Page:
My Triglycerides level is lower than the low end of the range and gone down materially
My Glucose is now normal after being at the upper end of safety & close to the danger zone
My overall Cholesterol level is normal after slightly entering the danger zone

What's the conclusion?
Before, I was genuinely concerned that if I carried down this path then my poor health and marathon swimming would end up with a linear relationship - i.e. I would do the swims but end up the size of a bus with a whole bunch of people on social media applauding me!
This marathon swimming sport of ours is unique and exceptional as it demands a great deal from our bodies in terms of endurance. The traditional school of though is to 'man-up', 'eat pies' and put on weight to better endure the cold. 'Of Course you must carbo load' I have heard repeatedly over the years when I meet so many people. THAT I am totally sure is NO LONGER the path for me now.
I am not advising anyone on what they should do as we are all different (listen to yourself!) but I feel like I better understand what does the damage and what I can do to change it. I can't go back to the old days as I realise that at the start of this I was becoming mildly insulin resistant with a BMI outside the healthy range (fine now). I can't go back as I will put it all back on to where it was at the beginning.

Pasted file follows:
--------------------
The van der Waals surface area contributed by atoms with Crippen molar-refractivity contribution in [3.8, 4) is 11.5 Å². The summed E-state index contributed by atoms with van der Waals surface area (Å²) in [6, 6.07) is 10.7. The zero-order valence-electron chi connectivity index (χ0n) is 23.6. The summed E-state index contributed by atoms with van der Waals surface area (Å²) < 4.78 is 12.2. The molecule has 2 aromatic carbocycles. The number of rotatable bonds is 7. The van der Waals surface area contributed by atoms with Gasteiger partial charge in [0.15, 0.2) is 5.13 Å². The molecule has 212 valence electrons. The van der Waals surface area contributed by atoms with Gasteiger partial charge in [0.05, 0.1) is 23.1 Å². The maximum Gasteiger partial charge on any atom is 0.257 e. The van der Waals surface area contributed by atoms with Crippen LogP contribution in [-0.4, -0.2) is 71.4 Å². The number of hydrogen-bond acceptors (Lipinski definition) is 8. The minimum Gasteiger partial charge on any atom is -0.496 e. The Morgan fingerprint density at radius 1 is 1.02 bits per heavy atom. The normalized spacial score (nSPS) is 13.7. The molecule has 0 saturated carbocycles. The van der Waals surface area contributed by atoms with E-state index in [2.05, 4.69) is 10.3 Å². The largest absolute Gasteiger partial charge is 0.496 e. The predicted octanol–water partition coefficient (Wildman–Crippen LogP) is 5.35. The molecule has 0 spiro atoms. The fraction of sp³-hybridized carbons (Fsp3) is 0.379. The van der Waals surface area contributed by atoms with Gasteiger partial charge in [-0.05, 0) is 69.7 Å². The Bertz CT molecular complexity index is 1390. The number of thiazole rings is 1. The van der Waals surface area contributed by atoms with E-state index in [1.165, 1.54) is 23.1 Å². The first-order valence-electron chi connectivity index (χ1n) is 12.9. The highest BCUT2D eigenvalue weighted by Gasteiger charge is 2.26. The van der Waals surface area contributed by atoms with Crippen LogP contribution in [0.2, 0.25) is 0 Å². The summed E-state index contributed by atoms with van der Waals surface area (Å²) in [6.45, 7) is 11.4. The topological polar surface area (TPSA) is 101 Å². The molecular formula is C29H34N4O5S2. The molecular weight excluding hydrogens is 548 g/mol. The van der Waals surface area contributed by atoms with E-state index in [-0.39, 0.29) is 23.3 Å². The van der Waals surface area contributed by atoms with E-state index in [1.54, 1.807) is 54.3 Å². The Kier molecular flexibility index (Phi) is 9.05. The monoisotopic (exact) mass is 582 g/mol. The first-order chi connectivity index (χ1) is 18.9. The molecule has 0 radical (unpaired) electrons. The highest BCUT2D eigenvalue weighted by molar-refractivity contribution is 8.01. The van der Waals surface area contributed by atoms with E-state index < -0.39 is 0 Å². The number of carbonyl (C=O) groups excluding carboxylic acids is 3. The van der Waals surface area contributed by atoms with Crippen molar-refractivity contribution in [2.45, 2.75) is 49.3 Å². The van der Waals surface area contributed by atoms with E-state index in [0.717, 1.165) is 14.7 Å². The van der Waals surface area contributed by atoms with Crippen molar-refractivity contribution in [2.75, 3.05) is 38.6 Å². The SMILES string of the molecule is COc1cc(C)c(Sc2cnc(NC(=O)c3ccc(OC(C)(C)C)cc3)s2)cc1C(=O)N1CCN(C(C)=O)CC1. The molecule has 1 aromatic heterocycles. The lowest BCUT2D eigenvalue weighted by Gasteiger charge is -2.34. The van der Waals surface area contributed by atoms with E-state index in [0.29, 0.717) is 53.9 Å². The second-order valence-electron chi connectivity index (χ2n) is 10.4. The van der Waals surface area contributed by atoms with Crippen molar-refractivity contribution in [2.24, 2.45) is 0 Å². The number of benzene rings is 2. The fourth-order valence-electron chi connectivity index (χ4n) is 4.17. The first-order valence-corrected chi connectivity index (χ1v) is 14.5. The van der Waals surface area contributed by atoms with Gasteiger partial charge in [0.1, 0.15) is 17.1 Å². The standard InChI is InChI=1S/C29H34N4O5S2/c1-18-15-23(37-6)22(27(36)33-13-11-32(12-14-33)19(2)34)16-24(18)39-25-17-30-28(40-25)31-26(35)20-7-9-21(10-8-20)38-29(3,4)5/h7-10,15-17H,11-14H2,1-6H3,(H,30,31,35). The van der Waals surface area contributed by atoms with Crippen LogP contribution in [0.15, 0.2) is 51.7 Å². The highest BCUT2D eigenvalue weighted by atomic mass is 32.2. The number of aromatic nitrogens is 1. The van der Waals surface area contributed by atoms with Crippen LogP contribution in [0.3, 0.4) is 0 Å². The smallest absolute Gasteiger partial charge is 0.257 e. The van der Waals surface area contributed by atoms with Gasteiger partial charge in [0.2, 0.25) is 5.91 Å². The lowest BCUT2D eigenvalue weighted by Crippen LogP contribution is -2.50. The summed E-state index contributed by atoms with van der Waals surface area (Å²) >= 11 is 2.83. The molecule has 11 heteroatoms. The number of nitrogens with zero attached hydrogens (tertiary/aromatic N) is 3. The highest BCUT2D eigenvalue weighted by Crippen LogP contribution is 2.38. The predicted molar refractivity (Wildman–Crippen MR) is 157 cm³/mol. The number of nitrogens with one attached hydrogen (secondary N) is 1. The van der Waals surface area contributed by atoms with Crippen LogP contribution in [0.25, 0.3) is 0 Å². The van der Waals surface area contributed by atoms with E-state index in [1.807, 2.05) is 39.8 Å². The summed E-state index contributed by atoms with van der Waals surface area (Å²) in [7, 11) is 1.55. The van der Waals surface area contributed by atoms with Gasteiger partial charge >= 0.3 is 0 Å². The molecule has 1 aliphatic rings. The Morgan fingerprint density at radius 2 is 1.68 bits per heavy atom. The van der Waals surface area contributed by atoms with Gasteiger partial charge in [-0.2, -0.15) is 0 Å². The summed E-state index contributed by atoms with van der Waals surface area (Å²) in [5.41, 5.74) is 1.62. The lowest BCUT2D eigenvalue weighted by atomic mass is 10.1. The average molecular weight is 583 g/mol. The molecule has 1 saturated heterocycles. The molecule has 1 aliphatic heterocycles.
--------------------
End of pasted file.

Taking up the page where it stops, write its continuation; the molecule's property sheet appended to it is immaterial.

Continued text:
Over the coming months I will be experimenting with feeds & nutrition to learn how to nourish myself naturally which might have a bearing on the type of sensitive stomach that I experienced after my EC swims.

Evangelical?.....Yes....but unapologetic!

Further reading?
You MUST watch this Tim Noakes video (click on link) - It will hopefully open up your ideas in the same way it did mine: Tim Noakes - Brilliant Advice on General Nutrition
If you only buy 2 books, buy the Volek Sports Performance one and the Real Meal Revolution. You could also search for all those people on YouTube - they have done some brilliant videos. Also check out the work of Professor Tim Noakes on the same subject. Let me know how you get on! Good luck!